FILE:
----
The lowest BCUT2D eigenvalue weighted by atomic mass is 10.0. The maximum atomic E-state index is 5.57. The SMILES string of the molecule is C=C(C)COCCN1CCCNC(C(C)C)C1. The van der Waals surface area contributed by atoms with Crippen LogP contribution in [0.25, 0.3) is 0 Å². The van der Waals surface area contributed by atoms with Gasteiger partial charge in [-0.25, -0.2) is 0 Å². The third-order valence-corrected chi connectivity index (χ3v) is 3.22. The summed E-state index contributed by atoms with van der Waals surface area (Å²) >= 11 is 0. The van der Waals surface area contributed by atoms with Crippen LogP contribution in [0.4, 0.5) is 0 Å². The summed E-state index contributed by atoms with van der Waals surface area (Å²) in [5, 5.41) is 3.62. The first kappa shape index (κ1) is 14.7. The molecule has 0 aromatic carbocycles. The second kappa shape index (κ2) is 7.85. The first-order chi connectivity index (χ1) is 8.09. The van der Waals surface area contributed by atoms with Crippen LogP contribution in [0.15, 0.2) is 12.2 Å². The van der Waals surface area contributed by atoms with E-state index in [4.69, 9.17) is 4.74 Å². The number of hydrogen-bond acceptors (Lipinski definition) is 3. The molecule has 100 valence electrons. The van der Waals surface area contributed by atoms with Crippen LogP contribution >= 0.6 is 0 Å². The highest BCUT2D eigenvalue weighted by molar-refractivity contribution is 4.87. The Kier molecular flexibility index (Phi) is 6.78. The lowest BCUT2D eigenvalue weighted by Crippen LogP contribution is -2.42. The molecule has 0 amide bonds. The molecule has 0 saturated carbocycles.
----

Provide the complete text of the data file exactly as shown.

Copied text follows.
The lowest BCUT2D eigenvalue weighted by atomic mass is 10.0. The maximum atomic E-state index is 5.57. The SMILES string of the molecule is C=C(C)COCCN1CCCNC(C(C)C)C1. The van der Waals surface area contributed by atoms with Crippen LogP contribution in [0.25, 0.3) is 0 Å². The van der Waals surface area contributed by atoms with Gasteiger partial charge in [-0.25, -0.2) is 0 Å². The third-order valence-corrected chi connectivity index (χ3v) is 3.22. The summed E-state index contributed by atoms with van der Waals surface area (Å²) >= 11 is 0. The van der Waals surface area contributed by atoms with Crippen LogP contribution in [0.4, 0.5) is 0 Å². The summed E-state index contributed by atoms with van der Waals surface area (Å²) in [5, 5.41) is 3.62. The first kappa shape index (κ1) is 14.7. The molecule has 0 aromatic carbocycles. The second kappa shape index (κ2) is 7.85. The first-order chi connectivity index (χ1) is 8.09. The van der Waals surface area contributed by atoms with Crippen LogP contribution in [0.15, 0.2) is 12.2 Å². The van der Waals surface area contributed by atoms with E-state index in [4.69, 9.17) is 4.74 Å². The number of hydrogen-bond acceptors (Lipinski definition) is 3. The molecule has 100 valence electrons. The van der Waals surface area contributed by atoms with Crippen LogP contribution >= 0.6 is 0 Å². The highest BCUT2D eigenvalue weighted by molar-refractivity contribution is 4.87. The Kier molecular flexibility index (Phi) is 6.78. The lowest BCUT2D eigenvalue weighted by Crippen LogP contribution is -2.42. The molecule has 0 amide bonds. The molecule has 0 saturated carbocycles.